Based on July’s enormous building approvals figure, the second highest number in the history of the ABS survey, it seems that a lot of apartments are going to be built in Australia in the years ahead.
According to the Bureau, approvals jumped by 11.3% to 20,987 in seasonally adjusted terms, the largest percentage increase seen since September 2013. Most of them were units, particularly in high rise structures.
While the approvals figure suggests that residential building activity will continue to boom well into next year, there’s one small complication — these are approvals, not building starts or completions.
Given apartment commencements and those already under construction are both running at the highest levels on record, there are some who believe there’s a risk that many of these approvals will be delayed, or indeed never get built.
Josh Williamson, Vivian Jiang and Paul Brennan, Citibank’s Australian economics team, believe the risks are clearly building (excuse the pun), reiterating the concern expressed in a research note released by the bank earlier in the week, before the building approvals data hit.
“There is a growing risk that a number of approvals will not turn into dwelling starts or be delayed,” say Citi. “We only suspect that Sydney has the underlying demand to absorb such a large increase in building approvals into the supply chain.”
The two charts below from Citi shows approvals, completions and underlying demand estimates for the Sydney housing market, comparing them to those for Brisbane, the city it suggests is “already in oversupply”.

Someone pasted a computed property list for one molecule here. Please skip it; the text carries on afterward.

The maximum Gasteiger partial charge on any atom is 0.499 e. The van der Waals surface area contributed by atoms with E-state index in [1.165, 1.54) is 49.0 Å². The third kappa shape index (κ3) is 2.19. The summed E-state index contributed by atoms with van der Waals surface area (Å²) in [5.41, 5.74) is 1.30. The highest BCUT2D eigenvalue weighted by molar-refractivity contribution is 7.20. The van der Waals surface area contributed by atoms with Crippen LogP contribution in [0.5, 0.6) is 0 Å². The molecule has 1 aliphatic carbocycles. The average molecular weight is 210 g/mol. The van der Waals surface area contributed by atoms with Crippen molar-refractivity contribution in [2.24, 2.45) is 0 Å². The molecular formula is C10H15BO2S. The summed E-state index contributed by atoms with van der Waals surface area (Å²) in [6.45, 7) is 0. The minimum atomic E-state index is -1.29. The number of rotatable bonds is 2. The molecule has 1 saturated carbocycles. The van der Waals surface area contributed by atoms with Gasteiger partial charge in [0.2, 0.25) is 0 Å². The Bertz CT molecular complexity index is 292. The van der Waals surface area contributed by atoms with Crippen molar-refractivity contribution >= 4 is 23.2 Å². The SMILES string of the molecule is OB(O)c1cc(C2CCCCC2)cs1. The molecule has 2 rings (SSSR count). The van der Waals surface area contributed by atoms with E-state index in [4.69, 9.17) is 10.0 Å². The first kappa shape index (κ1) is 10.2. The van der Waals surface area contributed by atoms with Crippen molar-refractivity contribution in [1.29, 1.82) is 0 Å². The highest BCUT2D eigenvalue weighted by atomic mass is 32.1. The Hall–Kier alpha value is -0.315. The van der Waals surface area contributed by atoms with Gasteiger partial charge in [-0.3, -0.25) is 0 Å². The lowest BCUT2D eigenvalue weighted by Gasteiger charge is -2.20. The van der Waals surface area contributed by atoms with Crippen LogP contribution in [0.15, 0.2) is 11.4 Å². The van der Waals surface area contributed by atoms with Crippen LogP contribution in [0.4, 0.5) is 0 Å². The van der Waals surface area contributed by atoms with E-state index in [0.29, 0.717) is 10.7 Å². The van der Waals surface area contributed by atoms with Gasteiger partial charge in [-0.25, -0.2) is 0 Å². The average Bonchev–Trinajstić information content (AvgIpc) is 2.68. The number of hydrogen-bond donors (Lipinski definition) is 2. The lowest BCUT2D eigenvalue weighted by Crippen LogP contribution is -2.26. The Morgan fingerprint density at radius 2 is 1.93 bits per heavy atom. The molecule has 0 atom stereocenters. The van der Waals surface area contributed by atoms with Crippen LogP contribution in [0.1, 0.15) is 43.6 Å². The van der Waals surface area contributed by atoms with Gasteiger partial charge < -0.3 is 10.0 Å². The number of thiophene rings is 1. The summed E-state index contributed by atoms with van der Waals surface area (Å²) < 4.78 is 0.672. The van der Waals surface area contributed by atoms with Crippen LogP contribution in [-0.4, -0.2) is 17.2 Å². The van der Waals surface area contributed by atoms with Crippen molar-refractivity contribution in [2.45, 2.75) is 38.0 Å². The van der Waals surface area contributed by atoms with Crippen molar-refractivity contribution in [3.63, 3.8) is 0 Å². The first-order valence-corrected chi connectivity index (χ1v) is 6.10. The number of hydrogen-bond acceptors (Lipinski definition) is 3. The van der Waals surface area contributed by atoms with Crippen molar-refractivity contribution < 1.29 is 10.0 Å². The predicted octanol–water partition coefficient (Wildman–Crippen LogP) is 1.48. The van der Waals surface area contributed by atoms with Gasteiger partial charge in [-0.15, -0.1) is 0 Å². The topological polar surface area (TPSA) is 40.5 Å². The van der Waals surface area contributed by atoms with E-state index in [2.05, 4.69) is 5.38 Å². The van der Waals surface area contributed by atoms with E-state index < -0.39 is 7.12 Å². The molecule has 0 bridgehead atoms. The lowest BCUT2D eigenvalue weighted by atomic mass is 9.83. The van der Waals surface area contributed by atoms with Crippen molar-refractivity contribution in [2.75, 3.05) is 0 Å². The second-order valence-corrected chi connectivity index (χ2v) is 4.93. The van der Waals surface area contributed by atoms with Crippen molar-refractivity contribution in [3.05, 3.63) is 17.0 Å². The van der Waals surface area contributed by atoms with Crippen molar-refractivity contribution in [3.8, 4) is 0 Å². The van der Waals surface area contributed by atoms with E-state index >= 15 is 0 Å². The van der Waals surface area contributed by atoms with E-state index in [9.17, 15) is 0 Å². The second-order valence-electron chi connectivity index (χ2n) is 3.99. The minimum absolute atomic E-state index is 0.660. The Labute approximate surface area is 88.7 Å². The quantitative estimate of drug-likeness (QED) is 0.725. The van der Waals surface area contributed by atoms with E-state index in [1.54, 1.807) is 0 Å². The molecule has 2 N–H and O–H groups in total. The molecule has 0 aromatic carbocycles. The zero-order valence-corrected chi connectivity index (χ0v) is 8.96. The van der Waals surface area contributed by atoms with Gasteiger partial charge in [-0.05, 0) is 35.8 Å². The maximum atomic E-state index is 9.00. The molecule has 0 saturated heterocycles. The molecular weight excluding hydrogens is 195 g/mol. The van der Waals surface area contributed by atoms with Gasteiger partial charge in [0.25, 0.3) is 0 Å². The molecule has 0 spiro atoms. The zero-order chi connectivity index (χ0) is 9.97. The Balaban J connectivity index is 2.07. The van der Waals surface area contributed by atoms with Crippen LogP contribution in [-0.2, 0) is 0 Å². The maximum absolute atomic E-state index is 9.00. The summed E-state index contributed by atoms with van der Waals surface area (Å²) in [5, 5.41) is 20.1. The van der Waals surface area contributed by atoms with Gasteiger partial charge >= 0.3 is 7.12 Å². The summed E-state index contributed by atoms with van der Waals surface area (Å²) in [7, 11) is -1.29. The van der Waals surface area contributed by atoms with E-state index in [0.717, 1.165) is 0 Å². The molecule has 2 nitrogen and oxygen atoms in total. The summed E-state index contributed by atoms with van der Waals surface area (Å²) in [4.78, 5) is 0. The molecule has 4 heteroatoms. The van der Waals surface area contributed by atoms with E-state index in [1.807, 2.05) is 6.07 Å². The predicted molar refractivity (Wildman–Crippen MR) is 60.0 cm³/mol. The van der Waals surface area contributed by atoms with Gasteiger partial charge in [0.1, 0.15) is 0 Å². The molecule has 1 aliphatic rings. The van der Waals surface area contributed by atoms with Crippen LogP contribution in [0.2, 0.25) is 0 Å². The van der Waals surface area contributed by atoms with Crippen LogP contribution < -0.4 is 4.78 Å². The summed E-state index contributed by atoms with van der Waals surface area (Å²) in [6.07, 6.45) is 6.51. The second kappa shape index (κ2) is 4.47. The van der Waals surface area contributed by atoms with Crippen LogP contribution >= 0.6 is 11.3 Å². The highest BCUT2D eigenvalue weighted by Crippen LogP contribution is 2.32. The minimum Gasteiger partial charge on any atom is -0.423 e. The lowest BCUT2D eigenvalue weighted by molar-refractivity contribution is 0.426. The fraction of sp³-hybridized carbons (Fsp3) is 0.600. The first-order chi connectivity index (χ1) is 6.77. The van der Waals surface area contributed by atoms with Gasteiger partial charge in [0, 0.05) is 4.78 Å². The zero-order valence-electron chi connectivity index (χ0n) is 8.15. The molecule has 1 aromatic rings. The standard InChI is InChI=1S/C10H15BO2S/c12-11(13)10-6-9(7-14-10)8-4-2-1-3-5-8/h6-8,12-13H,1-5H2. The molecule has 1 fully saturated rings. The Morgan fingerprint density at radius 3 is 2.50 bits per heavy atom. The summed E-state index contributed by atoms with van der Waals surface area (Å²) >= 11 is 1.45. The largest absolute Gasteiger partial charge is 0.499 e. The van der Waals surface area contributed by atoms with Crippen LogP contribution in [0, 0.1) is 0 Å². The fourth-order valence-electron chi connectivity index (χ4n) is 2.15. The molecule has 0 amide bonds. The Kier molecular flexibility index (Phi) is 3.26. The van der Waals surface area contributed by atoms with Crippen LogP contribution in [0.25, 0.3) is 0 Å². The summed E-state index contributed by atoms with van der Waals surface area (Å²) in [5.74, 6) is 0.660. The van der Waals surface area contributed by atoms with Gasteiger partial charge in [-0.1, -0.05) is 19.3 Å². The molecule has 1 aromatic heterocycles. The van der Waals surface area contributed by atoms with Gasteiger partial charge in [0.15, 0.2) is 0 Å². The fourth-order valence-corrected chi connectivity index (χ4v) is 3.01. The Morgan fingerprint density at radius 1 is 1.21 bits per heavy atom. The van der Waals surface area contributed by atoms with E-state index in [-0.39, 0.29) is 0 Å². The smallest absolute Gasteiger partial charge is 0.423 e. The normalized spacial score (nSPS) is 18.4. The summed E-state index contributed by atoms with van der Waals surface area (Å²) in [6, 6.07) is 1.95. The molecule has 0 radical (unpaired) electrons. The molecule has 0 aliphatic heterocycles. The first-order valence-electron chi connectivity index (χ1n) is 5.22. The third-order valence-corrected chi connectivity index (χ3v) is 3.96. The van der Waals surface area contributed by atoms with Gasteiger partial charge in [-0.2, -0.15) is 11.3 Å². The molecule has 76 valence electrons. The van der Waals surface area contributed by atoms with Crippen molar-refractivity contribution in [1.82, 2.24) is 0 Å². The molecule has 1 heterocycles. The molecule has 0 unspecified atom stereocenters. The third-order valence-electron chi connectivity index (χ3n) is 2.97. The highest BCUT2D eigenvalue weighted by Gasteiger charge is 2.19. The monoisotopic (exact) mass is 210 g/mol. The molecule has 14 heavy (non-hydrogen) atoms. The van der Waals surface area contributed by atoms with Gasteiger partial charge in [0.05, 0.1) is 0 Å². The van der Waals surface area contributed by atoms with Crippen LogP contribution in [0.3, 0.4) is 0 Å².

And here’s the same chart for Brisbane:
In Australia’s largest city, approvals are only just starting to catch up to underlying demand for housing, in stark contrast to that seen in Brisbane.
The concern expressed by Citi was echoed by Cameron Kusher, a research analyst at CoreLogic, who suggested last month that the enormous surge in high density housing supply not only raises risks of oversupply in some areas, but also the prospect that some projects will never be built.
“There are though concerns of ‘over-building’ in some areas, especially considering in certain locations much of the new unit supply is targeted at investors rather than the owner occupier market,” says Kusher. “Given the challenges in securing enough pre-sales to trigger the commencement of some projects, over the coming quarters, we’re expecting that some projects will not begin construction.”
It’s a good reminder that just because buildings have been approved for construction, it doesn’t automatically imply that they’ll actually get built.
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